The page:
The Fort Worth Museum of Science and History is an IF/THEN Gender Equity Grant recipient. Twenty-six ASTC-member museums received funding to launch projects aimed at increasing the representation of women and gender minorities in STEM across their museums’ content. This grant program is supported by the IF/THEN Initiative, a national effort sponsored by Lyda Hill Philanthropies to inspire young girls to pursue STEM careers while creating a culture shift in how the world perceives women in STEM.
The Fort Worth Museum of Science and History was founded by 16 tenacious women in 1941 as a children’s museum designed to engage and inspire local families. In 1955, the museum made Charlie Mary Noble—teacher and organizer of the Fort Worth Astronomy Club—the namesake for our Noble Planetarium, one of the only planetariums in the United States named after a woman.
Although women formed the backbone of our institution, our exhibits demonstrated a striking lack of women depicted in our content: women only represented 11% of STEM professionals featured in our exhibits. Through the resources provided by the IF/THEN® Initiative, we sought to improve the representation of women in our museum and were inspired to create a brand new exhibit, Changemakers: Local Women, Global Impact, centered around showcasing women in the past and present who made Fort Worth and the Southwest a hub for innovation and inspiration.
Our project was shaped, like many others, by concerns associated with the COVID-19 pandemic. As a museum that has historically prided itself on interactive, hands-on, in-person experiences, the adjustment to a socially distanced world necessitated the creation of a project that took on the needs of the present while preparing for the concerns of the future.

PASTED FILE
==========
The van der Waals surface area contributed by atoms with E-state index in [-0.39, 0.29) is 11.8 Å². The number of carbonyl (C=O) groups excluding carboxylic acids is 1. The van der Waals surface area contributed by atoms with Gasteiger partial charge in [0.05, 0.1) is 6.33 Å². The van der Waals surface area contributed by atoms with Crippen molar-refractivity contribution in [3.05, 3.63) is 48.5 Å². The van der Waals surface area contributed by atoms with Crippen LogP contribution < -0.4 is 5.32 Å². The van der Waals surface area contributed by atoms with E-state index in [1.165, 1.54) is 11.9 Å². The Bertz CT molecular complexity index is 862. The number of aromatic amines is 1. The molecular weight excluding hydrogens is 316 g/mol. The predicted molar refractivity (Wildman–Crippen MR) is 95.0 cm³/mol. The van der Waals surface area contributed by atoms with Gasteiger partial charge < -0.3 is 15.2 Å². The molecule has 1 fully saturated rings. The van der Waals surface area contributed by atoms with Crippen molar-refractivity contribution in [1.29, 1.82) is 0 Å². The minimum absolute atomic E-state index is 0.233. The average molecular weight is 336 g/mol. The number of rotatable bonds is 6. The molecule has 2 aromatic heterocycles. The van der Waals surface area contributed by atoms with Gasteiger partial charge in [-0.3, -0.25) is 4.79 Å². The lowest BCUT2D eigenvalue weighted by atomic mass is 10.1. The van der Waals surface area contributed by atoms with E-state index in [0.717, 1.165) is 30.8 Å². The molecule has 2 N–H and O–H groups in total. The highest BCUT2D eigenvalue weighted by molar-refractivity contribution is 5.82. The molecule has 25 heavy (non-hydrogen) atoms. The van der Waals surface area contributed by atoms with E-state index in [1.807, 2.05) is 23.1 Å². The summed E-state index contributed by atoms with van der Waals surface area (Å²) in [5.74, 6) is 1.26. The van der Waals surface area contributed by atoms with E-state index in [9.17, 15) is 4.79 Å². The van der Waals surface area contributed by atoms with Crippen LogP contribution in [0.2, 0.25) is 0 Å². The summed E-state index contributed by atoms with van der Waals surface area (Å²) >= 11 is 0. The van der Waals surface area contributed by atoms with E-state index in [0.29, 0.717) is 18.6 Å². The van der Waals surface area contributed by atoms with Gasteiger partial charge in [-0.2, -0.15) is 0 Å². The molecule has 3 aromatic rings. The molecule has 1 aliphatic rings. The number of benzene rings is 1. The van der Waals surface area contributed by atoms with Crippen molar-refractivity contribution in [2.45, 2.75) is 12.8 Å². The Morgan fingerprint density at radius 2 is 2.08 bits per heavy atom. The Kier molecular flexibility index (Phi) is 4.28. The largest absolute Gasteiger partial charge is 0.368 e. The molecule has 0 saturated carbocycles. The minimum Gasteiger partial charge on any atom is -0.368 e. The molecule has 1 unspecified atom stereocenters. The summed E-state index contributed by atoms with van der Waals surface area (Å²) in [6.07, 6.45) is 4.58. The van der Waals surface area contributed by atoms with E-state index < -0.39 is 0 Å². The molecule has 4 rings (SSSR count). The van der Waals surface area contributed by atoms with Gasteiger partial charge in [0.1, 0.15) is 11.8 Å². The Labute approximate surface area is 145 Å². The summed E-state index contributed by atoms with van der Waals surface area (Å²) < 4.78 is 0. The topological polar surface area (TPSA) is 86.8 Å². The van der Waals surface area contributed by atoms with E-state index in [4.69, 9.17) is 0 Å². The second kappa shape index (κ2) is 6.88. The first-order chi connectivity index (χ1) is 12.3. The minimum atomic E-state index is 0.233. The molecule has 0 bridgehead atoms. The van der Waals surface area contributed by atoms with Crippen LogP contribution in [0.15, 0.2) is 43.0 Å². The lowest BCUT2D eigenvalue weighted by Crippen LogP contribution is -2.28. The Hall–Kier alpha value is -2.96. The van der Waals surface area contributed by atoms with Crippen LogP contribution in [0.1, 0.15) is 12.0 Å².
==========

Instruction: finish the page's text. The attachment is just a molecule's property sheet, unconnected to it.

Central to this new project was our IF/THEN: Women in STEM video series, a mini-series as a part of our Discovery Lab Online platform, uploaded to our YouTube channel. We sat down with five incredible AAAS IF/THEN® Ambassadors to learn about their research, inspirations, and advice for young people. The Ambassadors were excellent communicators: engaging, kind, and excited to be a part of our project.
We talked about the trials and tribulations of launching telescopes with Dr. Erika Hamden, explored the quantum foam with Dr. Jessica Esquivel, found out why “Stool is Cool” in the world of Dr. Julie Mirpuri, jumped head first into the math of information with Dr. Minerva Cordero, and discovered the importance of universal diagnostics with Dr. Harshi Mukundan. These women were of diverse backgrounds and fields, but all had one thing in common: they had ties to Texas or the Southwest. This highlights our emphasis on finding role models locally, while thinking about the global impact of their STEM research.
Due to the recent winter storms, only our online experience is currently available. To view our Women in STEM online series, visit our YouTube Channel.
This post was contributed by Erica Schumann, a Development Team Member at the Fort Worth Museum of Science and History.